Basketball: Time to demand more

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I had planned to stay up all night and write an article about Whit Babcock and what he can do for the entire Virginia Tech athletic department.  Instead, watching tonight’s basketball game led me to concentrate on Whit Babcock and one subject: the basketball program.

Let me preface this article by saying that I like James Johnson a lot.  He’s a good man.  He came to TSL’s Spring Game tailgate this past year, ate barbeque with us, and we had a fine time.  If you’ve met James Johnson, you like him.  If you don’t, you might not be human.

He personally told me that he doesn’t have a problem with TSL, message boards, etc.  He understood that it’s a part of the business these days.  We had a nice conversation from everything about basketball to good Southern BBQ to how in the heck does a guy like Billy Wagner come out a school like Ferrum and have a great MLB career?  He’s a personable, down to earth guy who I really like a lot.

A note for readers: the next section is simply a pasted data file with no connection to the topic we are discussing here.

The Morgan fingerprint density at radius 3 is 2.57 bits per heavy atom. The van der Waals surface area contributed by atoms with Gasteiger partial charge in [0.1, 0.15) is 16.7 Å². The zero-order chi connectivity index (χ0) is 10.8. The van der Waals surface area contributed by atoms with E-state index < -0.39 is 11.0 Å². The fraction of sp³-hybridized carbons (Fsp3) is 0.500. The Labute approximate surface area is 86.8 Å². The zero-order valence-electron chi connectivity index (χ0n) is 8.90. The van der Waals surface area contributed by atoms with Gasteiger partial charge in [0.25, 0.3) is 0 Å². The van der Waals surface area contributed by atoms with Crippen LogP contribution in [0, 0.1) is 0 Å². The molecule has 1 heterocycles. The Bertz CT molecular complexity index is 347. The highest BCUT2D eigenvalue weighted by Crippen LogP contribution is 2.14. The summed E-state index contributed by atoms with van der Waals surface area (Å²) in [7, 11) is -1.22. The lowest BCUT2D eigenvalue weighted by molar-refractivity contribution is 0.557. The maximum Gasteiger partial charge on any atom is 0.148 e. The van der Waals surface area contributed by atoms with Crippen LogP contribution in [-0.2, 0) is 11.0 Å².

How he talked to me was a big change from his predecessor, who told Will Stewart and I in person in a meeting with the Roundball Club back around 2007 that he “wasn’t too hip on you guys” because we have message boards (yeah, he was taking a shot at Tech fans there).  We were both members of the Roundball Club, we promoted it on TSL, we were invited there by other members, we wanted to help, and the treatment we got from the head coach was, well…not as cordial as one might hope.

As a professional I completely understood where he was coming from.  If I were a basketball coach, I would probably feel the same way, though I wouldn’t express it like that.  But as a Virginia Tech basketball fan first and foremost (I’m still more of a fan than I am a professional, believe it or not), that’s not what I wanted to hear.  As a guy who has been to 99% of Tech home basketball games since I was a freshman in 2001, and as a guy who has gone to the ACC Tournament, and as a guy who drove to Columbus for the NCAA Tournament in 2007 to support the team…to get the cold shoulder like that…well, I guess I don’t need to say anymore.

Despite that, I can say with no reservation that Jim Weaver botched his firing and how he handled it.  He wasn’t going to get a good coach AFTER the April evaluation period, especially with how he handled the firing of a guy who was on the whole a good coach for the Hokies and who did some really good things for the program.  In all